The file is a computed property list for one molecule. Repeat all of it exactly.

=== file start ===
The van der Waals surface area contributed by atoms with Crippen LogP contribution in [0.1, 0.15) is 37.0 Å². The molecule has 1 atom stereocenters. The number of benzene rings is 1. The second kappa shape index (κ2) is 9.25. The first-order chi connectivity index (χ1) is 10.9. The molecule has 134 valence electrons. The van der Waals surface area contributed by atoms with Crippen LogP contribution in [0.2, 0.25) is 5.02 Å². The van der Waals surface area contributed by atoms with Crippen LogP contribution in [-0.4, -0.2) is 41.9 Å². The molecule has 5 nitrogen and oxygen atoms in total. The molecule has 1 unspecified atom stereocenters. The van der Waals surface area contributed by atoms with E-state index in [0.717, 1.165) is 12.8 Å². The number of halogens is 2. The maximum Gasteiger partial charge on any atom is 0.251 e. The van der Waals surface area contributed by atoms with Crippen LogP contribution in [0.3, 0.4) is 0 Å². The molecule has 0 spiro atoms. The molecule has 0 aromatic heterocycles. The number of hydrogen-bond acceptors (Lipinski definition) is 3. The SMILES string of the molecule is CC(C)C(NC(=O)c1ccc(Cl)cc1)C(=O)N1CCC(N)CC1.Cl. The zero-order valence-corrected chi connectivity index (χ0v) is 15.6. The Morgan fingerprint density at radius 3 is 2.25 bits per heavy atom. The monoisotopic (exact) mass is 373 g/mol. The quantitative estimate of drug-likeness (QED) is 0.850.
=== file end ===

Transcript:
The van der Waals surface area contributed by atoms with Crippen LogP contribution in [0.1, 0.15) is 37.0 Å². The molecule has 1 atom stereocenters. The number of benzene rings is 1. The second kappa shape index (κ2) is 9.25. The first-order chi connectivity index (χ1) is 10.9. The molecule has 134 valence electrons. The van der Waals surface area contributed by atoms with Crippen LogP contribution in [0.2, 0.25) is 5.02 Å². The van der Waals surface area contributed by atoms with Crippen LogP contribution in [-0.4, -0.2) is 41.9 Å². The molecule has 5 nitrogen and oxygen atoms in total. The molecule has 1 unspecified atom stereocenters. The van der Waals surface area contributed by atoms with E-state index in [0.717, 1.165) is 12.8 Å². The number of halogens is 2. The maximum Gasteiger partial charge on any atom is 0.251 e. The van der Waals surface area contributed by atoms with Crippen LogP contribution in [0.3, 0.4) is 0 Å². The molecule has 0 spiro atoms. The molecule has 0 aromatic heterocycles. The number of hydrogen-bond acceptors (Lipinski definition) is 3. The SMILES string of the molecule is CC(C)C(NC(=O)c1ccc(Cl)cc1)C(=O)N1CCC(N)CC1.Cl. The zero-order valence-corrected chi connectivity index (χ0v) is 15.6. The Morgan fingerprint density at radius 3 is 2.25 bits per heavy atom. The monoisotopic (exact) mass is 373 g/mol. The quantitative estimate of drug-likeness (QED) is 0.850.